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INDIAN SITES VANISH - FROM MAPS, BOOKS

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In an attempt to protect ancient Indian ruins from vandals, some sites in the Southwest are being removed from key road maps and guide books.

In Arizona, ruins targeted to be removed from maps and guides include the spectacular Keet Seel on the Navajo Reservation, which may be the nation's most intact Anasazi settlement, and Awatovi - a Hopi village destroyed by other Hopis in 1700 after its 800 people refused to give up Christianity.Other ruins disappearing from some maps and guide books include Hawikuh on the Arizona-New Mexico border - a Zuni community destroyed in the first battle between Spanish conquistadors and Indians north of the Rio Grande - and several 13th-century villages in Colorado's Hovenweep National Monument and Mesa Verde National Park, both major international tourist venues.

Also being deleted are references to petroglyphs near Ridge-crest in Southern California, which has the world's greatest collection of rock drawings - 100,000 of them dating back 3,000 years.

"We have stopped telling just anybody where to find petroglyphs," said Richard Senn, director of Ridgecrest's Maturango Museum. "Where the public has been allowed access, they will try to chisel off petroglyphs. They will shoot them with guns."

The popular "Guide to Indian Country" and other maps published by the Automobile Club of Southern California identify hundreds of ruins and other prehistoric sites and often show unpaved roads enabling access to them.

Layna Browdy, a spokeswoman for the club, said Keet Seel was removed from the club's map in 1985 after a "request - not an order or anything - came to our cartographers from a federal agency that we should do this out of respect for the monuments and because of fears of vandalism."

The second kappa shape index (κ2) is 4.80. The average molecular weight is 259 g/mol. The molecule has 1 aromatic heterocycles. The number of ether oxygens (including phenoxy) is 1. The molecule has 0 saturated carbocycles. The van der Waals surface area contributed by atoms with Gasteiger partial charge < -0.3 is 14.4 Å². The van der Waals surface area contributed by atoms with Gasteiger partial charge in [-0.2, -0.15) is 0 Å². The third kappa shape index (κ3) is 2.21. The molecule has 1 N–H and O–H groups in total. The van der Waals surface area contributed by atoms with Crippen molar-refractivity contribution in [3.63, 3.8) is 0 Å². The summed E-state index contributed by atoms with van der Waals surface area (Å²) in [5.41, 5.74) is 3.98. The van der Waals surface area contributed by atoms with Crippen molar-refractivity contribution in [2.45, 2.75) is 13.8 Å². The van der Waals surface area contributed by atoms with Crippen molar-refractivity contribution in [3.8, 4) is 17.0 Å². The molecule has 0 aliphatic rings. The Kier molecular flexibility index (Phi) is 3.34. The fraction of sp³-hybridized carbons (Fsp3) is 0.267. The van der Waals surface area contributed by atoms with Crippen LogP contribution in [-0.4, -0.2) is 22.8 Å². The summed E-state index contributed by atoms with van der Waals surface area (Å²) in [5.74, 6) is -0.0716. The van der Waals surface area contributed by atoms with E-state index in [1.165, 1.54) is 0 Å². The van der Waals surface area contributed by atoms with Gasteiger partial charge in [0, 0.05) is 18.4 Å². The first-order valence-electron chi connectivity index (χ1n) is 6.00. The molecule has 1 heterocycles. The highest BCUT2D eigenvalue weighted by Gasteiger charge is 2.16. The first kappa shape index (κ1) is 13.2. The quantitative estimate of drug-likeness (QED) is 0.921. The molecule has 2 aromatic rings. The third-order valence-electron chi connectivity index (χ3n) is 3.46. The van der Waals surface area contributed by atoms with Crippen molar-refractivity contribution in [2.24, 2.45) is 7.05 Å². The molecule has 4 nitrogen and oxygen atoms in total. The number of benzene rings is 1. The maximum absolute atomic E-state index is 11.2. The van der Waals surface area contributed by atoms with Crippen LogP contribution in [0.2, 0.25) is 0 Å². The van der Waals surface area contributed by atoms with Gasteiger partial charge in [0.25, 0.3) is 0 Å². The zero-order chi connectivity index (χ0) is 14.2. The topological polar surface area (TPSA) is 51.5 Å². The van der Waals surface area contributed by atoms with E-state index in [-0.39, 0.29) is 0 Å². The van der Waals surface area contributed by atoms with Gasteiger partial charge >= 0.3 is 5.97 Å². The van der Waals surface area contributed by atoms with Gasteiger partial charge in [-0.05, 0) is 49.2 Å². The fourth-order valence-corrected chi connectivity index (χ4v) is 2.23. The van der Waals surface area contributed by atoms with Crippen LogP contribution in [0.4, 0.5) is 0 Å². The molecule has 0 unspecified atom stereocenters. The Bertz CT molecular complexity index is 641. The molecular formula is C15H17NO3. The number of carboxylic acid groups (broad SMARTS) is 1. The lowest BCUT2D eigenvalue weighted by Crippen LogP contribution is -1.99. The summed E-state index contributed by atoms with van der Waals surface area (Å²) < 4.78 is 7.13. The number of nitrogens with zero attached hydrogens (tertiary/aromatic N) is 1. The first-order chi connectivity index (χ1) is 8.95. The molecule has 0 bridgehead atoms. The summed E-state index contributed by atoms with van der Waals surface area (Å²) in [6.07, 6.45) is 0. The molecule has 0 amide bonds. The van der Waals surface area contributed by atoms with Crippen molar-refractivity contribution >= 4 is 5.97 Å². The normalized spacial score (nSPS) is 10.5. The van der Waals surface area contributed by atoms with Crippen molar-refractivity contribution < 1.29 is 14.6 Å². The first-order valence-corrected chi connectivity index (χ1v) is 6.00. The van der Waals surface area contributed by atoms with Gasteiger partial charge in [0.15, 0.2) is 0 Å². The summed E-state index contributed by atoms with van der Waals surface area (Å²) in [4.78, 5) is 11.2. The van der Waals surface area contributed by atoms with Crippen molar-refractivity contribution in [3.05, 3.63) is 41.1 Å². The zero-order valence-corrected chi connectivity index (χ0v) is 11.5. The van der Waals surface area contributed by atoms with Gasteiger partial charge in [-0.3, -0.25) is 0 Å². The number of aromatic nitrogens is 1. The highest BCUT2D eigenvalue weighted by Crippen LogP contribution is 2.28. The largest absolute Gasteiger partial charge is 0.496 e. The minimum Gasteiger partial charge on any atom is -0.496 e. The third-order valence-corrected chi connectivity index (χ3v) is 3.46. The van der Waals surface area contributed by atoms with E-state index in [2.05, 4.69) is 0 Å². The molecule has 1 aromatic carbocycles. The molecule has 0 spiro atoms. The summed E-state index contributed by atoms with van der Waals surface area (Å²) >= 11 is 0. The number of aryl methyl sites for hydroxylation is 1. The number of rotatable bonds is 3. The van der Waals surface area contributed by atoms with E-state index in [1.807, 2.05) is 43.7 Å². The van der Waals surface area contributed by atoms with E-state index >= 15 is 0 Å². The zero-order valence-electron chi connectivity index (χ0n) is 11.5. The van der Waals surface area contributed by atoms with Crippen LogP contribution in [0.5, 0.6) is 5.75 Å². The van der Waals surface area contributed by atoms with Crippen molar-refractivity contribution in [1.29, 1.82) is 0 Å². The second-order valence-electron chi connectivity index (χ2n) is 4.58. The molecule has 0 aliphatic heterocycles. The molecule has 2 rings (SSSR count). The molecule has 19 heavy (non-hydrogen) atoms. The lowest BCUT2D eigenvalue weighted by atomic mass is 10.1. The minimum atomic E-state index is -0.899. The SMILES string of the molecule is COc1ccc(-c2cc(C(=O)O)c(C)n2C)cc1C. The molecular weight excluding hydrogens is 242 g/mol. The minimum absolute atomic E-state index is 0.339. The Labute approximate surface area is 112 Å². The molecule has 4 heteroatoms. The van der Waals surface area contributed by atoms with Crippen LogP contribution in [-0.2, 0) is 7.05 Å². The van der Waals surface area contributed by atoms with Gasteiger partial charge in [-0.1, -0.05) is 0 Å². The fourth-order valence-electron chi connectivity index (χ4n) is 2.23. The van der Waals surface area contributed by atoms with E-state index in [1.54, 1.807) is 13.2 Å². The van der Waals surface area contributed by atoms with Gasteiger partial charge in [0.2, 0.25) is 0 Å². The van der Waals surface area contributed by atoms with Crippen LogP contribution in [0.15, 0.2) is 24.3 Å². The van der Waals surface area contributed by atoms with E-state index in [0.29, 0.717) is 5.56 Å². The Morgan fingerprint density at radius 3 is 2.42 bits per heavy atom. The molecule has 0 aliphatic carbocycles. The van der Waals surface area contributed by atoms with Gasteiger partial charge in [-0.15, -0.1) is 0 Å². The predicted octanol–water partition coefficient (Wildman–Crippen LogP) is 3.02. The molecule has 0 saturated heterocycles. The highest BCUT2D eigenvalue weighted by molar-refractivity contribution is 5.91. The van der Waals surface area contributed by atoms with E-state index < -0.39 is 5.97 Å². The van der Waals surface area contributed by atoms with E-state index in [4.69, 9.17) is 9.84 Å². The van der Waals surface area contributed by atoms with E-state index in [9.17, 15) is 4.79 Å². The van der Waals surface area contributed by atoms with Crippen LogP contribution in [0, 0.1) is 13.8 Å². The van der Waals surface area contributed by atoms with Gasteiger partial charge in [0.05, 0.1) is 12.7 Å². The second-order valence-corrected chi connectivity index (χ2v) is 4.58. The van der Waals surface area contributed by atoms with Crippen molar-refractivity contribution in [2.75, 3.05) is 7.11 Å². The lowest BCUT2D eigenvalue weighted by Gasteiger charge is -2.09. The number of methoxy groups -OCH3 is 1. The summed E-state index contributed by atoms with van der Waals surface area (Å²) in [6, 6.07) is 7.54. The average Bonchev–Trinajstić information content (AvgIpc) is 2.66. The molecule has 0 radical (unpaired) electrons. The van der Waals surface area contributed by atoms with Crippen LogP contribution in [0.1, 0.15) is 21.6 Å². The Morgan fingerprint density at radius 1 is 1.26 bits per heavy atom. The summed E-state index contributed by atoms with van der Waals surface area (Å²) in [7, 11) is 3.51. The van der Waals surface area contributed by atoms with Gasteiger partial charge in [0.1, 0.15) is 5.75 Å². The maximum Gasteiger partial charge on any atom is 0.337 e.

Browdy said the latest version, due later this year, will not show the ruins of Awatovi or the Ridge-crest petroglyphs.

New versions of the map also contain a warning that disturbing prehistoric structures is a violation of the Antiquities Act of 1906 and the Archaeological Resources Act of 1979, punishable by a fine of up to $20,000 and possible imprisonment.

Vern Booth, chief cartographer for the Arizona Department of Transportation, which publishes a map available across the state, said even if he were asked, he might not agree.

Both Keet Seel and Awatovi are identified on the Arizona map.

"I really don't know if that would be legal," Booth said. "If it is a point of interest, it should be there. If it is history, it's not up to us to preserve it. Someone else has to do that. I show history."

Leigh Jenkins, cultural preservation officer for the Hopi Tribe, said he has approached map makers and organizations like Arizona Highways and the Arizona Heritage Council about deleting Awatovi from publications "because the ruins are so isolated and because pothunting has really increased since the 1960s and '70s.

"We are very concerned about the impact of tourism and promotion," Jenkins said. "The walls of Awatovi are very delicate. The (350-year-old Spanish) mission can easily be damaged. Collectors will pay thousands of dollars for relics."

National Park Service officials say they are being overwhelmed by sheer numbers of visitors, making protection of sites almost impossible.

The Park Service oversees 56 major ruins in the Four Corners states, including 20 in Arizona.